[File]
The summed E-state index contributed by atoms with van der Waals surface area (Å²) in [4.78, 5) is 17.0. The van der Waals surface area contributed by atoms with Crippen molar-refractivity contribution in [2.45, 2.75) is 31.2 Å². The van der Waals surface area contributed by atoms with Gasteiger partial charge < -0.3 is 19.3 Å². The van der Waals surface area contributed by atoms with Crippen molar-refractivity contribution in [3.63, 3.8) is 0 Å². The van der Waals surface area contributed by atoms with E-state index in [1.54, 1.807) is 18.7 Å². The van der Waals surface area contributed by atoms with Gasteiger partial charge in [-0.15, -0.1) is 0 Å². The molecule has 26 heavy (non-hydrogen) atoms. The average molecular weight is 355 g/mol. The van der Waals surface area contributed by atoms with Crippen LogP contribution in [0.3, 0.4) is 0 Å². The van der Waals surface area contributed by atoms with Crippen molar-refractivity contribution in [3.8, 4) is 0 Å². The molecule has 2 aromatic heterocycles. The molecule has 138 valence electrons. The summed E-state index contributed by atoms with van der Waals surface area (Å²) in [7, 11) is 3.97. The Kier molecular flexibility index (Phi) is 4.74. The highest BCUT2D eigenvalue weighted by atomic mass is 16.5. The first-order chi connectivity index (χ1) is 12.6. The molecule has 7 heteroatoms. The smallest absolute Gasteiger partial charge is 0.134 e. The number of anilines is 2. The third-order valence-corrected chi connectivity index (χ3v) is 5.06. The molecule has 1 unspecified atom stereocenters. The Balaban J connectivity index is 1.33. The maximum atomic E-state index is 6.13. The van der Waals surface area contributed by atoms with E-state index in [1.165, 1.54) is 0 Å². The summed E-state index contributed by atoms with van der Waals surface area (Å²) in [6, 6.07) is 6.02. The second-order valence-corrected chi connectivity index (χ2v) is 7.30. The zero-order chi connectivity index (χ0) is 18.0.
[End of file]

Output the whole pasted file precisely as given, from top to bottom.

The summed E-state index contributed by atoms with van der Waals surface area (Å²) in [4.78, 5) is 17.0. The van der Waals surface area contributed by atoms with Crippen molar-refractivity contribution in [2.45, 2.75) is 31.2 Å². The van der Waals surface area contributed by atoms with Gasteiger partial charge < -0.3 is 19.3 Å². The van der Waals surface area contributed by atoms with Crippen molar-refractivity contribution in [3.63, 3.8) is 0 Å². The van der Waals surface area contributed by atoms with E-state index in [1.54, 1.807) is 18.7 Å². The van der Waals surface area contributed by atoms with Gasteiger partial charge in [-0.15, -0.1) is 0 Å². The molecule has 26 heavy (non-hydrogen) atoms. The average molecular weight is 355 g/mol. The van der Waals surface area contributed by atoms with Crippen LogP contribution in [0.3, 0.4) is 0 Å². The van der Waals surface area contributed by atoms with Crippen molar-refractivity contribution in [3.8, 4) is 0 Å². The molecule has 2 aromatic heterocycles. The molecule has 138 valence electrons. The summed E-state index contributed by atoms with van der Waals surface area (Å²) in [7, 11) is 3.97. The Kier molecular flexibility index (Phi) is 4.74. The highest BCUT2D eigenvalue weighted by atomic mass is 16.5. The first-order chi connectivity index (χ1) is 12.6. The molecule has 7 heteroatoms. The smallest absolute Gasteiger partial charge is 0.134 e. The number of anilines is 2. The third-order valence-corrected chi connectivity index (χ3v) is 5.06. The molecule has 1 unspecified atom stereocenters. The Balaban J connectivity index is 1.33. The maximum atomic E-state index is 6.13. The van der Waals surface area contributed by atoms with E-state index in [1.165, 1.54) is 0 Å². The summed E-state index contributed by atoms with van der Waals surface area (Å²) in [6, 6.07) is 6.02. The second-order valence-corrected chi connectivity index (χ2v) is 7.30. The zero-order chi connectivity index (χ0) is 18.0.